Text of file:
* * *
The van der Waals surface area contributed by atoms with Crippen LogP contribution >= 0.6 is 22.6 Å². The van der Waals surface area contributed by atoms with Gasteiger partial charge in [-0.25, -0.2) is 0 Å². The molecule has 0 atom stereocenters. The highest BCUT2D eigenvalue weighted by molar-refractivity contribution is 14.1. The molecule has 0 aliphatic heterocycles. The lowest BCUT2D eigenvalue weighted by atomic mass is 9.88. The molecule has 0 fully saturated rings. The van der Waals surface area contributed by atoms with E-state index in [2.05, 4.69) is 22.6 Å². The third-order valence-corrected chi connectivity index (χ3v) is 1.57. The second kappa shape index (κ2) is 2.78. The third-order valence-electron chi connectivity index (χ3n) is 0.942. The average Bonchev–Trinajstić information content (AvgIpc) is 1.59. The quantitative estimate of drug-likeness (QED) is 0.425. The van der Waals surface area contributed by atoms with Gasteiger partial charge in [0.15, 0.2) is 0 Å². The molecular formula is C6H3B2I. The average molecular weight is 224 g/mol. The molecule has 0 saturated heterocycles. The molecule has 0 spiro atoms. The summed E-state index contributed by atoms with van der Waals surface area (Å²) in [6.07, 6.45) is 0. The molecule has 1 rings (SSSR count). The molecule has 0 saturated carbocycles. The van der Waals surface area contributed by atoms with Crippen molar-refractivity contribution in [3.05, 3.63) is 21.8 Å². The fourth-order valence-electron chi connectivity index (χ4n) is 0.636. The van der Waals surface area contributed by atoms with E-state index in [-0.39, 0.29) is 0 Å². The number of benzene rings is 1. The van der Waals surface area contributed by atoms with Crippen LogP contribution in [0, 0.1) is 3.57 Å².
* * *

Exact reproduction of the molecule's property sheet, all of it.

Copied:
The van der Waals surface area contributed by atoms with Crippen LogP contribution >= 0.6 is 22.6 Å². The van der Waals surface area contributed by atoms with Gasteiger partial charge in [-0.25, -0.2) is 0 Å². The molecule has 0 atom stereocenters. The highest BCUT2D eigenvalue weighted by molar-refractivity contribution is 14.1. The molecule has 0 aliphatic heterocycles. The lowest BCUT2D eigenvalue weighted by atomic mass is 9.88. The molecule has 0 fully saturated rings. The van der Waals surface area contributed by atoms with E-state index in [2.05, 4.69) is 22.6 Å². The third-order valence-corrected chi connectivity index (χ3v) is 1.57. The second kappa shape index (κ2) is 2.78. The third-order valence-electron chi connectivity index (χ3n) is 0.942. The average Bonchev–Trinajstić information content (AvgIpc) is 1.59. The quantitative estimate of drug-likeness (QED) is 0.425. The van der Waals surface area contributed by atoms with Gasteiger partial charge in [0.15, 0.2) is 0 Å². The molecular formula is C6H3B2I. The average molecular weight is 224 g/mol. The molecule has 0 saturated heterocycles. The molecule has 0 spiro atoms. The summed E-state index contributed by atoms with van der Waals surface area (Å²) in [6.07, 6.45) is 0. The molecule has 1 rings (SSSR count). The molecule has 0 saturated carbocycles. The van der Waals surface area contributed by atoms with Crippen molar-refractivity contribution in [3.05, 3.63) is 21.8 Å². The fourth-order valence-electron chi connectivity index (χ4n) is 0.636. The van der Waals surface area contributed by atoms with E-state index in [-0.39, 0.29) is 0 Å². The number of benzene rings is 1. The van der Waals surface area contributed by atoms with Crippen LogP contribution in [0, 0.1) is 3.57 Å².